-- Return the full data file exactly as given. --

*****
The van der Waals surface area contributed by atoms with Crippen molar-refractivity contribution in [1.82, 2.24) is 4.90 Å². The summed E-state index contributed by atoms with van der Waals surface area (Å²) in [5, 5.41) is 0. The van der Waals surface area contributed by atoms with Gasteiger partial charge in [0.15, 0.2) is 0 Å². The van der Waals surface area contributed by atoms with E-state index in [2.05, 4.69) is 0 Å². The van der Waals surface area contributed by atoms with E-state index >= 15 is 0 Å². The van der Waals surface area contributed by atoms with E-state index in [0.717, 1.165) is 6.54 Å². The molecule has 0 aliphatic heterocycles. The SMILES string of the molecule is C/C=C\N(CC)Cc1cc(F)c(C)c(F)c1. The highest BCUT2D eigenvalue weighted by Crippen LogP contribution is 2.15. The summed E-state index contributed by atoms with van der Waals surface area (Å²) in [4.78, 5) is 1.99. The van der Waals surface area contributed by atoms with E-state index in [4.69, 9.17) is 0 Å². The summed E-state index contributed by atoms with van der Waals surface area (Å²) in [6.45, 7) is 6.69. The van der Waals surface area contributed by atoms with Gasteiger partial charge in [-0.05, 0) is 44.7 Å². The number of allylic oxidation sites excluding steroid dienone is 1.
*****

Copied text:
The van der Waals surface area contributed by atoms with Crippen molar-refractivity contribution in [1.82, 2.24) is 4.90 Å². The summed E-state index contributed by atoms with van der Waals surface area (Å²) in [5, 5.41) is 0. The van der Waals surface area contributed by atoms with Gasteiger partial charge in [0.15, 0.2) is 0 Å². The van der Waals surface area contributed by atoms with E-state index in [2.05, 4.69) is 0 Å². The van der Waals surface area contributed by atoms with E-state index >= 15 is 0 Å². The van der Waals surface area contributed by atoms with E-state index in [0.717, 1.165) is 6.54 Å². The molecule has 0 aliphatic heterocycles. The SMILES string of the molecule is C/C=C\N(CC)Cc1cc(F)c(C)c(F)c1. The highest BCUT2D eigenvalue weighted by Crippen LogP contribution is 2.15. The summed E-state index contributed by atoms with van der Waals surface area (Å²) in [4.78, 5) is 1.99. The van der Waals surface area contributed by atoms with E-state index in [4.69, 9.17) is 0 Å². The summed E-state index contributed by atoms with van der Waals surface area (Å²) in [6.45, 7) is 6.69. The van der Waals surface area contributed by atoms with Gasteiger partial charge in [-0.05, 0) is 44.7 Å². The number of allylic oxidation sites excluding steroid dienone is 1.